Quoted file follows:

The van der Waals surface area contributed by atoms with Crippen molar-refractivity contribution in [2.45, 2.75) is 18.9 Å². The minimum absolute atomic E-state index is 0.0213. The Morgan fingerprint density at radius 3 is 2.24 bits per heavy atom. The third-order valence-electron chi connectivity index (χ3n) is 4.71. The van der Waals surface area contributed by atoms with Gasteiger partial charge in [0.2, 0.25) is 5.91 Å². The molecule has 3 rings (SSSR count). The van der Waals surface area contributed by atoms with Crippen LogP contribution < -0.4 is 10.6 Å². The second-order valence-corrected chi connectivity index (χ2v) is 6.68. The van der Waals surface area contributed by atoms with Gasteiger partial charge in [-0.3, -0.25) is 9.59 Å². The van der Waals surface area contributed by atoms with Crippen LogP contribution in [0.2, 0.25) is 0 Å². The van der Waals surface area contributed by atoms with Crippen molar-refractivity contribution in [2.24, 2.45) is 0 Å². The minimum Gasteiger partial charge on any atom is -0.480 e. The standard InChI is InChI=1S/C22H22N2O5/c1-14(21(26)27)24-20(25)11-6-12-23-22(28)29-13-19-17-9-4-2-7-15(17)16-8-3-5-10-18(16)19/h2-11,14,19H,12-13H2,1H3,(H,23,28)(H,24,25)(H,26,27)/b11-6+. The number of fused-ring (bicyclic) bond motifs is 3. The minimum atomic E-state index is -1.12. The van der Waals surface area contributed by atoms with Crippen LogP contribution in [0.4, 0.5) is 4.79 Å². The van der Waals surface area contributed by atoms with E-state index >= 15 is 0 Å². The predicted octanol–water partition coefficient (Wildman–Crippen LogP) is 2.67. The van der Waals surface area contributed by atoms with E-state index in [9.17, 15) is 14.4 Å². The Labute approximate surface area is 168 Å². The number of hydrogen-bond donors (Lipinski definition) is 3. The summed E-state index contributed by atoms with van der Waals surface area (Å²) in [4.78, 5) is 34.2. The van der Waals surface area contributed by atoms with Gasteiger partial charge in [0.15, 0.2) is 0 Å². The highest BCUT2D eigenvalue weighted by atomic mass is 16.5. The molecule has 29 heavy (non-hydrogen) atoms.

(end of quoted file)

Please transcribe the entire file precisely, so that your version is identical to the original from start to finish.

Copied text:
The van der Waals surface area contributed by atoms with Crippen molar-refractivity contribution in [2.45, 2.75) is 18.9 Å². The minimum absolute atomic E-state index is 0.0213. The Morgan fingerprint density at radius 3 is 2.24 bits per heavy atom. The third-order valence-electron chi connectivity index (χ3n) is 4.71. The van der Waals surface area contributed by atoms with Gasteiger partial charge in [0.2, 0.25) is 5.91 Å². The molecule has 3 rings (SSSR count). The van der Waals surface area contributed by atoms with Crippen LogP contribution < -0.4 is 10.6 Å². The second-order valence-corrected chi connectivity index (χ2v) is 6.68. The van der Waals surface area contributed by atoms with Gasteiger partial charge in [-0.3, -0.25) is 9.59 Å². The van der Waals surface area contributed by atoms with Crippen LogP contribution in [0.2, 0.25) is 0 Å². The van der Waals surface area contributed by atoms with Crippen molar-refractivity contribution in [2.24, 2.45) is 0 Å². The minimum Gasteiger partial charge on any atom is -0.480 e. The standard InChI is InChI=1S/C22H22N2O5/c1-14(21(26)27)24-20(25)11-6-12-23-22(28)29-13-19-17-9-4-2-7-15(17)16-8-3-5-10-18(16)19/h2-11,14,19H,12-13H2,1H3,(H,23,28)(H,24,25)(H,26,27)/b11-6+. The number of fused-ring (bicyclic) bond motifs is 3. The minimum atomic E-state index is -1.12. The van der Waals surface area contributed by atoms with Crippen LogP contribution in [0.4, 0.5) is 4.79 Å². The van der Waals surface area contributed by atoms with E-state index >= 15 is 0 Å². The predicted octanol–water partition coefficient (Wildman–Crippen LogP) is 2.67. The van der Waals surface area contributed by atoms with E-state index in [9.17, 15) is 14.4 Å². The Labute approximate surface area is 168 Å². The number of hydrogen-bond donors (Lipinski definition) is 3. The summed E-state index contributed by atoms with van der Waals surface area (Å²) in [4.78, 5) is 34.2. The van der Waals surface area contributed by atoms with Gasteiger partial charge in [0.15, 0.2) is 0 Å². The highest BCUT2D eigenvalue weighted by atomic mass is 16.5. The molecule has 29 heavy (non-hydrogen) atoms.